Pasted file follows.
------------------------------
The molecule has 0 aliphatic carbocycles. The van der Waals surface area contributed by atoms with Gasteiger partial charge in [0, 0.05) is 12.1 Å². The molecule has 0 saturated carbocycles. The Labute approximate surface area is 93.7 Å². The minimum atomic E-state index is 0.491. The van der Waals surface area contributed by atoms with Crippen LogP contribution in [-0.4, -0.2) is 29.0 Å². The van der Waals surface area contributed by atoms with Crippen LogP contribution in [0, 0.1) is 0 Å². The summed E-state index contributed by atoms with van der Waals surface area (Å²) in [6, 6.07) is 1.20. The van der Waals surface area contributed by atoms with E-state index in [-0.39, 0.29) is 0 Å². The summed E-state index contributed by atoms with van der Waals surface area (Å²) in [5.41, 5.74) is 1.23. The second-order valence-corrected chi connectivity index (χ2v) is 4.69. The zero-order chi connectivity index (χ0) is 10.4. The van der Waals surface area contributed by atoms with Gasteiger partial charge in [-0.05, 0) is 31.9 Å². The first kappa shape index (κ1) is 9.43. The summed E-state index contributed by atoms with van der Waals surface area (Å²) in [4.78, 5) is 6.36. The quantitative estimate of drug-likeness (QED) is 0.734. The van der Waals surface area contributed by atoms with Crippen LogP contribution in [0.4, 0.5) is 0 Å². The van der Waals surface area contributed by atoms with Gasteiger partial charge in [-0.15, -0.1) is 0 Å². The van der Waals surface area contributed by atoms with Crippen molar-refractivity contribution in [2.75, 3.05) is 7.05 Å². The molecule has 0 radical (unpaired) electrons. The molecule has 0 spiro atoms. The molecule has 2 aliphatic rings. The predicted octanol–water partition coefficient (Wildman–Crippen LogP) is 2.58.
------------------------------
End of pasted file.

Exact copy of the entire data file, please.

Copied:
The molecule has 0 aliphatic carbocycles. The van der Waals surface area contributed by atoms with Gasteiger partial charge in [0, 0.05) is 12.1 Å². The molecule has 0 saturated carbocycles. The Labute approximate surface area is 93.7 Å². The minimum atomic E-state index is 0.491. The van der Waals surface area contributed by atoms with Crippen LogP contribution in [-0.4, -0.2) is 29.0 Å². The van der Waals surface area contributed by atoms with Crippen LogP contribution in [0, 0.1) is 0 Å². The summed E-state index contributed by atoms with van der Waals surface area (Å²) in [6, 6.07) is 1.20. The van der Waals surface area contributed by atoms with E-state index in [-0.39, 0.29) is 0 Å². The summed E-state index contributed by atoms with van der Waals surface area (Å²) in [5.41, 5.74) is 1.23. The second-order valence-corrected chi connectivity index (χ2v) is 4.69. The zero-order chi connectivity index (χ0) is 10.4. The van der Waals surface area contributed by atoms with Gasteiger partial charge in [-0.05, 0) is 31.9 Å². The first kappa shape index (κ1) is 9.43. The summed E-state index contributed by atoms with van der Waals surface area (Å²) in [4.78, 5) is 6.36. The quantitative estimate of drug-likeness (QED) is 0.734. The van der Waals surface area contributed by atoms with Crippen LogP contribution in [0.4, 0.5) is 0 Å². The van der Waals surface area contributed by atoms with Gasteiger partial charge in [-0.15, -0.1) is 0 Å². The van der Waals surface area contributed by atoms with Crippen molar-refractivity contribution in [2.75, 3.05) is 7.05 Å². The molecule has 0 radical (unpaired) electrons. The molecule has 0 spiro atoms. The molecule has 2 aliphatic rings. The predicted octanol–water partition coefficient (Wildman–Crippen LogP) is 2.58.